“On the Domestic Front”
Lest We Forget (ANZAC Sculpture)
Artist: Lisa Baier

This sculpture has been created by Lisa Baier and represents the fortitude of women facing wartime adversity.    The bust has been kindly offered for sale to the Maryborough Mural Project as an addition to our project artwork.  The sculpture is currently on display at the Maryborough RSL and will soon move temporarily to the Hervey Bay RSL for display. 

Donations for the Maryborough Mural Project  to purchase this piece for permanent display can be made through a donation box located at the display or by contacting us at admin@maryboroughmuralproject.org

Background to this Sculpture

Unimaginable human sacrifice has been called upon to meet and overcome the challenges and demands of war. On reflection the work itself is intended to remind us all of the tremendous fortitude, commitment and support provided by women domestically during those unsettling times.

This sculpture represents the women who ‘soldiered on’ at home in the face of wartime adversity (e.g. Indigenous, Maori and Anglo-Saxon).

From a distance the woman appears to be a high ranking military official but on closer observation, her uniform consists of domestic objects (e.g. Helmet/Colander; Epaulets/sides of cheese grater) and pertinent reliefs (e.g. Dolly pegs, Kiwi bird, ANZAC ribbon).

Accompanying this heroic and proud figure rests a symbolic coffin dedicated to those who lost their lives. Australian eucalypt leaves and an old fashioned paper cut-out of innocent children holding hands adorn the sides of the casket whilst the front and shoulders inscribe the ‘bay leafed’ title. As in modern day memorial, ANZAC poppies are respectfully and traditionally laid upon the coffin.

In completion, a copper-rust glaze has been applied to depict military camouflage clothing and minor expansion fractures enhanced to portray an aged and weathered centurion object.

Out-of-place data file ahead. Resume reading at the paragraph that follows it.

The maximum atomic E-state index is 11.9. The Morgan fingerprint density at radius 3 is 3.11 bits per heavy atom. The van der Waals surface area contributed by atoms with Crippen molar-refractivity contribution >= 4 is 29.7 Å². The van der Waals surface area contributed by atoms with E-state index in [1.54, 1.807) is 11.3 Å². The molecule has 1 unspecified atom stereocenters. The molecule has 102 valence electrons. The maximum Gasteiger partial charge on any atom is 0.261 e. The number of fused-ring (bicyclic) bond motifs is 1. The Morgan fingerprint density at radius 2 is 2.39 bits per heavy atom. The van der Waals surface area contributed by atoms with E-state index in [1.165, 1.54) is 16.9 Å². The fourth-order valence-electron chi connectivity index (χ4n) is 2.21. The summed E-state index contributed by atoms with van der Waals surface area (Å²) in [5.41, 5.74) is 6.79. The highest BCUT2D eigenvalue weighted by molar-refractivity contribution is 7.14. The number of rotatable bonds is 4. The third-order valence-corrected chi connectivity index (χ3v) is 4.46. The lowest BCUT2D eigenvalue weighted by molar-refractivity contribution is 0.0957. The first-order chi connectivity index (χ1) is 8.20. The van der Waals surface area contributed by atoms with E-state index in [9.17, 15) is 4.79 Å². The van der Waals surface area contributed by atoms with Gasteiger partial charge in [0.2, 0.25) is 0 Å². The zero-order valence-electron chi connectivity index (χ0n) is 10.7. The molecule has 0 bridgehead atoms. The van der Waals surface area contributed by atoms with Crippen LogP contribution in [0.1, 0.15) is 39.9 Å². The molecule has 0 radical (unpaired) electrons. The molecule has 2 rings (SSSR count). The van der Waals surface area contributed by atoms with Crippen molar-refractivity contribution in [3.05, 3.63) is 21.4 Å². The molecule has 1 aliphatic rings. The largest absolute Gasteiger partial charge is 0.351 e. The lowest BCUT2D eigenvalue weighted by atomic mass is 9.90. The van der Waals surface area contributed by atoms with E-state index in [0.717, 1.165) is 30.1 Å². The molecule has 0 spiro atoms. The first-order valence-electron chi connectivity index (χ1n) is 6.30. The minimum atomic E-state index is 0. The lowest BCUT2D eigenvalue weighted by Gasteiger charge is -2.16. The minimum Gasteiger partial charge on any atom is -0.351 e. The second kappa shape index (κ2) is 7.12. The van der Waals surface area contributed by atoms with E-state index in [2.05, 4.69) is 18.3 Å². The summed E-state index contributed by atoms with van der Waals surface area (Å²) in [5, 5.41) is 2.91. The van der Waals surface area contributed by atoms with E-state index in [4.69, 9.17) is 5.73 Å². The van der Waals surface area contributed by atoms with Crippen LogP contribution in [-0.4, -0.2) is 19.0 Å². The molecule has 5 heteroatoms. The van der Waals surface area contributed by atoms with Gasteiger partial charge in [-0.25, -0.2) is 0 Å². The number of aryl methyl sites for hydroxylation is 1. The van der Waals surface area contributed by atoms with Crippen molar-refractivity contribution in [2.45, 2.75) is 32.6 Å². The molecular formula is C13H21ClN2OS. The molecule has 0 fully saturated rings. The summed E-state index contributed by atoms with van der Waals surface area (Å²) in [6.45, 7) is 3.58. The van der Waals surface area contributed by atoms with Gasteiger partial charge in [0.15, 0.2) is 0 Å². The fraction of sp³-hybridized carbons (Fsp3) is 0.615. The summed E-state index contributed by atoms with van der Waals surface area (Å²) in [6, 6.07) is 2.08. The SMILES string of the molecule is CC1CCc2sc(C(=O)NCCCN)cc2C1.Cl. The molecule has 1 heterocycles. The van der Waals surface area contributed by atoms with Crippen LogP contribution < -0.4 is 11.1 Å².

Symbology

  • Helmet is a colander with the ANZAC date represented on the front.
  • Ta Moko – is chiselled into the chin of Maori women who are honoured for their personal achievements.
  • Eyes are looking up in hope but pupils strongly focused in determination.
  • Neck is scarred to represent the physical and emotional pain experienced during times of war.
  • Collar badges of shirt are adorned with military-like accolades of triumph.
  • Buttons and cake-piping droplets are used to represent such insignia.
  • Epaulets are created from reverse sides of a cheese grater and are embellished with everyday utensils (knife, fork and spoon) and a whisk, thimble and crochet hook.
  • Rope lengths decoratively drape down from the left shoulder – more representational military dress.
  • Teacup – over right breast with ANZAC stamped into rim holds ornamental poppy flowers.
  • Medal of Honour – over left breast and comprises of a heart, poppy and curtain tassel. The bar is of floral.
  • Indigenous Representation: Right shoulder – Women’s meeting place; Left shoulder – Boomerang replaces chevron.
  • Belt for ammunition is worn on the waist with wooden dolly pegs attached.
  • Doves of peace are stamped into the bust and fly from front to back.
  • Wreath (bay leaf) centred between back shoulders.
  • Ribbon (sash-like) over wreath between shoulders with Australia and New Zealand stamped across it. This ribbon is decorated with gum nuts and a Kiwi.
  • Home is represented by a door and two windows below the belt.
  • Coffin Head: Domestic Front: Lest We Forget inscribed on front and shoulders of coffin.
  • Eucalypt leaves and gum nuts semi-relief one side of the coffin. The other side portrays the old paper cut-outs of children holding hands. Their gender impressed with the tip of a dried poppy seed (e.g. breasts for girls, groin for boys).
  • Peace signs are stamped into the framework as are the nail heads that align the rim of the casket. Synthetic in memorial poppies are laid upon the surface.
  • Poppies were obtained from the local Return Services League Club in Cooma NSW.